Judge Slaps Down Biden’s DOJ in Trump Deposition Case Filed By Fired FBI Officials

A U.S. District Judge has denied a motion brought forward by the Department of Justice (DOJ) in a case related to lawsuits filed by former FBI officials Peter Strzok and Lisa Page.

The DOJ had attempted to prevent former President Donald Trump from being deposed in the two suits, which seek to determine whether or not he met with and directly pressured FBI and Justice Department officials into firing Strzok or urged any White House aides to do so.

The request was based on new evidence such as testimony from FBI Director Christopher Wray and other government officials familiar with Trump’s communications regarding Strzok and Page, but this motion has been refused by Judge Amy Berman Jackson.

“The availability of that evidence to Mr. Strzok means the deposition of former President Trump is not appropriate,” wrote Justice Department attorneys, which further reinforced their previous argument in favor of the apex doctrine, a principle that asserts officials are typically exempt from depositions unless they possess firsthand knowledge of the subject matter and the information cannot be obtained through alternative means.

DOJ attorneys had contended previously that Wray’s testimony could likely eliminate any need for a deposition from Trump. The department referred to “newly available evidence” in the court filing, although much of the specific details were redacted.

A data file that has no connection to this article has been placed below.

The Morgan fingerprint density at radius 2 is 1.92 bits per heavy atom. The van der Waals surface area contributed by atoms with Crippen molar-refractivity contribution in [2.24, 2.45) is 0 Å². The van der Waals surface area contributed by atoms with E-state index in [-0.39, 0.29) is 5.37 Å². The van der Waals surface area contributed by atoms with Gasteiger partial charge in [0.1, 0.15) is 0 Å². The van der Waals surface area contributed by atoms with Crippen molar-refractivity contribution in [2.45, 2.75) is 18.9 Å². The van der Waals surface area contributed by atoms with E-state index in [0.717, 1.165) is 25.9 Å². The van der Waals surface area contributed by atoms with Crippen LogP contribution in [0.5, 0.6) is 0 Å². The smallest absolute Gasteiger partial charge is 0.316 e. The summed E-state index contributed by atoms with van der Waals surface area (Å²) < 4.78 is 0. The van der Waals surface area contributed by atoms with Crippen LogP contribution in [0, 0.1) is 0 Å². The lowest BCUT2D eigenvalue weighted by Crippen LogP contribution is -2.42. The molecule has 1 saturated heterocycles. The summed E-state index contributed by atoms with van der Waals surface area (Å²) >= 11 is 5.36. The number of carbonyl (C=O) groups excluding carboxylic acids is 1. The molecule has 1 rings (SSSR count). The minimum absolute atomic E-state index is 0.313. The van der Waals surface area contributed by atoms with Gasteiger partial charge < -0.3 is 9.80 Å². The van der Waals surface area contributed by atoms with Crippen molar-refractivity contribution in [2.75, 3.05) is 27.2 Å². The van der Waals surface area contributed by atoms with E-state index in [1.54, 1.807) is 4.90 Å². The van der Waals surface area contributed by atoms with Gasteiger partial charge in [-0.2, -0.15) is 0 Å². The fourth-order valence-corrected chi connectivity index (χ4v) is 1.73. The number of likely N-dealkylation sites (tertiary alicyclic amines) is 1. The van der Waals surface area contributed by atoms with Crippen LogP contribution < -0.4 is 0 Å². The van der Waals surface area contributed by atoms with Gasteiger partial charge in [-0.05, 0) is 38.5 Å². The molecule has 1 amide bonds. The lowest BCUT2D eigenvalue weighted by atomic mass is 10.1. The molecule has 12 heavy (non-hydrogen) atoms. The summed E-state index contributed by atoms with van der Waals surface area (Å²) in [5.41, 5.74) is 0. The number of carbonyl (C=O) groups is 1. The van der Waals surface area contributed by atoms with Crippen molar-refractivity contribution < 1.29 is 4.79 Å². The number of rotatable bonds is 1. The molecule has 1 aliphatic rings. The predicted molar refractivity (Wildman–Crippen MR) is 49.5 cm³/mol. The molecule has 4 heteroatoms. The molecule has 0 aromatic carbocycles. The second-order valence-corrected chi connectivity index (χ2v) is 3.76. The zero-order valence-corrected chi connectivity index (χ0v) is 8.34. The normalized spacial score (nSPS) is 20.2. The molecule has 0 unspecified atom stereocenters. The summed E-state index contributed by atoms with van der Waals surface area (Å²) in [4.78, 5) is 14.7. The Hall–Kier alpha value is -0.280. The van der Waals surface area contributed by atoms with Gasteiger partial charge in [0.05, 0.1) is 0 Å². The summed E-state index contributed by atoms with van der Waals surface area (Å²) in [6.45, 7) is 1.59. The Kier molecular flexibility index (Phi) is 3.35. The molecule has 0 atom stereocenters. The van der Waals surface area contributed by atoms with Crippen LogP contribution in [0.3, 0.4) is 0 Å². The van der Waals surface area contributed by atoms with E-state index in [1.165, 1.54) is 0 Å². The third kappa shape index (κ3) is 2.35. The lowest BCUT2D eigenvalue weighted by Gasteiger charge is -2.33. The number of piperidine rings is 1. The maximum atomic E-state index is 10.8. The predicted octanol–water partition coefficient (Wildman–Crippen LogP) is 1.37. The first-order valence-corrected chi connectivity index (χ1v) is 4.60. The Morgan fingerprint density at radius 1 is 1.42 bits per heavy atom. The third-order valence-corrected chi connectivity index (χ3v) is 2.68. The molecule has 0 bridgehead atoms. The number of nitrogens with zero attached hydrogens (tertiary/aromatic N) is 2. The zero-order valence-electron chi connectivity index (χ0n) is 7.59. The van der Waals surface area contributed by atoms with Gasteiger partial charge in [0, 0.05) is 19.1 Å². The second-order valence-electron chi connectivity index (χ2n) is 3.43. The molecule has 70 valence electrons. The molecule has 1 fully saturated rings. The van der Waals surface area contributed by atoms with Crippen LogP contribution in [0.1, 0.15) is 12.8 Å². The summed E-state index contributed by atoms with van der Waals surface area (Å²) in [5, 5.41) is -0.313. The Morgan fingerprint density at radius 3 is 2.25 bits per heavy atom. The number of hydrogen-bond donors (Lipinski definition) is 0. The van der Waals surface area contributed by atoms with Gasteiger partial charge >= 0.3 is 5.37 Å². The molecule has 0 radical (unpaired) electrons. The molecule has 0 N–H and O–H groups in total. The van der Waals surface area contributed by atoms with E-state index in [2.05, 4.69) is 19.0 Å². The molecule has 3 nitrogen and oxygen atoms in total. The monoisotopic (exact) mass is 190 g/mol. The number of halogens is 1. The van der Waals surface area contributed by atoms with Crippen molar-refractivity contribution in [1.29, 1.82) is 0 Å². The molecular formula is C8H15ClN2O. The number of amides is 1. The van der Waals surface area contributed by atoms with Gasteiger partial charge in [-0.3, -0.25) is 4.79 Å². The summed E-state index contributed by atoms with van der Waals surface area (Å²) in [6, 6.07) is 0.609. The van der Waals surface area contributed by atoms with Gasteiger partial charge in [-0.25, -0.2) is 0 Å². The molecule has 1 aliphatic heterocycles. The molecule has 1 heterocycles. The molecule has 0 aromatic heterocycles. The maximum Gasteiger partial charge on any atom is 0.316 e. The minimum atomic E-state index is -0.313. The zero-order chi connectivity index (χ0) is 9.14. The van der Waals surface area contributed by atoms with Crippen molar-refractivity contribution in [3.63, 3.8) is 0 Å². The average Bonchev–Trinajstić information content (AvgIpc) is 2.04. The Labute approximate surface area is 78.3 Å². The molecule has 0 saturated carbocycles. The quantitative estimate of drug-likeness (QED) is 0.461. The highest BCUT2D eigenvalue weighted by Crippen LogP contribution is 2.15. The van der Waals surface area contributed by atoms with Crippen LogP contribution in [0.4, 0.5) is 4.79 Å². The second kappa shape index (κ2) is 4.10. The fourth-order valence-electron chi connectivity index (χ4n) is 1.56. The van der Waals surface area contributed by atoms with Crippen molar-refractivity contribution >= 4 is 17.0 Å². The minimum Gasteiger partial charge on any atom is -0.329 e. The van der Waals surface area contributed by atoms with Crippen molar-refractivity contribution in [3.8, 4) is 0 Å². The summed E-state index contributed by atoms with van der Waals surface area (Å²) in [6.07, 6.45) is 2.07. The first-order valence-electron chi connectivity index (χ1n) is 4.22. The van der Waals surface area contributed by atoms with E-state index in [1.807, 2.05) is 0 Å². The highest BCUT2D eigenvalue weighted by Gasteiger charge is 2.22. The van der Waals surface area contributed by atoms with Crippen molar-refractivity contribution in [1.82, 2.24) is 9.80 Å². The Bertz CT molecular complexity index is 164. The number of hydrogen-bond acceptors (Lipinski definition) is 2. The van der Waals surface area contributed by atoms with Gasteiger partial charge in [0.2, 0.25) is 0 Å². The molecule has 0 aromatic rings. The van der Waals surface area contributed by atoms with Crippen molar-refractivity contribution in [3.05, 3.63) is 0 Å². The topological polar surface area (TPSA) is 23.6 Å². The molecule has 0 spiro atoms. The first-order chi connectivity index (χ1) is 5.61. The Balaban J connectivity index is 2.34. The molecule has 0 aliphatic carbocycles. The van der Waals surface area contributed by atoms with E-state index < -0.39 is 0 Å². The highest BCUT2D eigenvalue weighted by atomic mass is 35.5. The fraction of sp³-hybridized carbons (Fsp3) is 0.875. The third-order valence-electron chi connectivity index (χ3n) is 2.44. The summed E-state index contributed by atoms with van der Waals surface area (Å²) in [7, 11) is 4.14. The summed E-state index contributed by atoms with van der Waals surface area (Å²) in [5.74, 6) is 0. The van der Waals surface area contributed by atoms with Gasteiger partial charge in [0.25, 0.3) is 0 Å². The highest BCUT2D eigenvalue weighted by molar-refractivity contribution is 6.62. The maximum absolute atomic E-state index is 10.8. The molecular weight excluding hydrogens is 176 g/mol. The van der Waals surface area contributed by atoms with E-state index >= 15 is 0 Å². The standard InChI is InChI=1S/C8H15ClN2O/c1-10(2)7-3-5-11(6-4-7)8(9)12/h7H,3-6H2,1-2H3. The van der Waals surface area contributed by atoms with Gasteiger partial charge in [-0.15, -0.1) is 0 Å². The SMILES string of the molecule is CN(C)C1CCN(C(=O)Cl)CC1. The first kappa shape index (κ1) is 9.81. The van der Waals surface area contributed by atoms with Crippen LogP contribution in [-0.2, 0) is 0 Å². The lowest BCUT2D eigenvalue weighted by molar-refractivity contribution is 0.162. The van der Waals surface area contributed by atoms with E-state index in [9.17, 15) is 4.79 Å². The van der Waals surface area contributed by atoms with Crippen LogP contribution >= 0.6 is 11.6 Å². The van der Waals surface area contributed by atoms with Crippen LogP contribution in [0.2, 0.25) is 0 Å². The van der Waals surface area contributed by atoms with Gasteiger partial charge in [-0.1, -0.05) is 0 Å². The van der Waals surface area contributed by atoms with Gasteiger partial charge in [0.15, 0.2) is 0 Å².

In her order, Jackson ruled that depositions involving Trump could go ahead.

“Given the limited nature of the deposition that has been ordered, and the fact that the former President’s schedule appears to be able to accommodate other civil litigation that he has initiated, the outcome of the balancing required by the apex doctrine remains the same for all of the reasons previously stated,” Jackson wrote.

The judge observed that the available testimony did not appear to provide strong support for the argument that Trump personally terminated Strzok. Nevertheless, she emphasized that the former president had “publicly boasted” about his involvement in the matter.

The recent news that District Attorney Fani Willis has asked judges in a downtown Atlanta courthouse to not schedule any trials between August 7 and August 14 has raised some significant questions.

In addition, she has told her staff to work remotely from July 31 through August 18 and these events have only added further fuel to the ongoing investigations into former president Donald Trump’s possible criminal activities.

This all began back in December 2017 when certain text messages were exposed involving two FBI agents: Peter Strzok and Lisa Page. These messages hinted at an attempt by the FBI to stop Trump from becoming president in favor of his rival, Hillary Clinton.

Strzok and Page were subsequently removed from then-special counsel Robert Mueller’s investigation and eventually fired from their positions at the FBI. In response, Special Counsel Jack Smith filed 34 counts against Trump pertaining to his handling of classified documents after leaving office.

Furthermore, District Attorney Alvin Bragg issued a 37-count indictment in Manhattan relating to a hush money payment made to adult film star Stormy Daniels before the 2016 election.

This was followed up by reports that Fulton County District Attorney Fani Willis had also begun looking into potential charges against Trump for alleged interference with the outcome of the 2020 election within Georgia state lines.


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